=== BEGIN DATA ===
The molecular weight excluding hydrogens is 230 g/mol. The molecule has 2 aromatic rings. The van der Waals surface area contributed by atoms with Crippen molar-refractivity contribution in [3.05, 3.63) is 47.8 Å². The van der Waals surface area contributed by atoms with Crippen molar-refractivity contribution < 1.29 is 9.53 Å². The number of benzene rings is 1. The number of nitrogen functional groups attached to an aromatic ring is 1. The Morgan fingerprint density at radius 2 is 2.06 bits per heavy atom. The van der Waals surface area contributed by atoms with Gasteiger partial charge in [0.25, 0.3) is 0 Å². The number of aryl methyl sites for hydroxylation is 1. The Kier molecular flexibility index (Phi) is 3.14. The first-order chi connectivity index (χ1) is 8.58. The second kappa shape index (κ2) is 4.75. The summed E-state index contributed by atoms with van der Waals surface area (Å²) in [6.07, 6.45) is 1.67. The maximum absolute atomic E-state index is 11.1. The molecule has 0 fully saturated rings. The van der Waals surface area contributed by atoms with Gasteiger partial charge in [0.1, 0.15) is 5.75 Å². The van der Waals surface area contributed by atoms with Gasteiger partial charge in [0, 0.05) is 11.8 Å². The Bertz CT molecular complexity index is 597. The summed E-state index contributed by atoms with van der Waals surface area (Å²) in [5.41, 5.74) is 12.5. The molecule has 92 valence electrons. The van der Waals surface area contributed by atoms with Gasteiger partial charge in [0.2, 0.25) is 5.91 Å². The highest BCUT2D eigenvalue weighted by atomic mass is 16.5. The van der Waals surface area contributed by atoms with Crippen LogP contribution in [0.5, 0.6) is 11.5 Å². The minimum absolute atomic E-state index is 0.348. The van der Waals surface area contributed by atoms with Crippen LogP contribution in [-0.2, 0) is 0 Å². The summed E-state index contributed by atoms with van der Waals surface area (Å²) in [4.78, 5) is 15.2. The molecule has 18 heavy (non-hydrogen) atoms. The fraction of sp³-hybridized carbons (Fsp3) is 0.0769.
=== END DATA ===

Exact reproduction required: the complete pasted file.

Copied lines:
The molecular weight excluding hydrogens is 230 g/mol. The molecule has 2 aromatic rings. The van der Waals surface area contributed by atoms with Crippen molar-refractivity contribution in [3.05, 3.63) is 47.8 Å². The van der Waals surface area contributed by atoms with Crippen molar-refractivity contribution < 1.29 is 9.53 Å². The number of benzene rings is 1. The number of nitrogen functional groups attached to an aromatic ring is 1. The Morgan fingerprint density at radius 2 is 2.06 bits per heavy atom. The van der Waals surface area contributed by atoms with Gasteiger partial charge in [0.25, 0.3) is 0 Å². The number of aryl methyl sites for hydroxylation is 1. The Kier molecular flexibility index (Phi) is 3.14. The first-order chi connectivity index (χ1) is 8.58. The second kappa shape index (κ2) is 4.75. The summed E-state index contributed by atoms with van der Waals surface area (Å²) in [6.07, 6.45) is 1.67. The maximum absolute atomic E-state index is 11.1. The molecule has 0 fully saturated rings. The van der Waals surface area contributed by atoms with Gasteiger partial charge in [0.1, 0.15) is 5.75 Å². The van der Waals surface area contributed by atoms with Gasteiger partial charge in [0, 0.05) is 11.8 Å². The Bertz CT molecular complexity index is 597. The summed E-state index contributed by atoms with van der Waals surface area (Å²) in [5.41, 5.74) is 12.5. The molecule has 92 valence electrons. The van der Waals surface area contributed by atoms with Gasteiger partial charge in [0.2, 0.25) is 5.91 Å². The highest BCUT2D eigenvalue weighted by atomic mass is 16.5. The van der Waals surface area contributed by atoms with Crippen LogP contribution in [0.5, 0.6) is 11.5 Å². The minimum absolute atomic E-state index is 0.348. The van der Waals surface area contributed by atoms with Crippen LogP contribution in [-0.2, 0) is 0 Å². The summed E-state index contributed by atoms with van der Waals surface area (Å²) in [4.78, 5) is 15.2. The molecule has 18 heavy (non-hydrogen) atoms. The fraction of sp³-hybridized carbons (Fsp3) is 0.0769.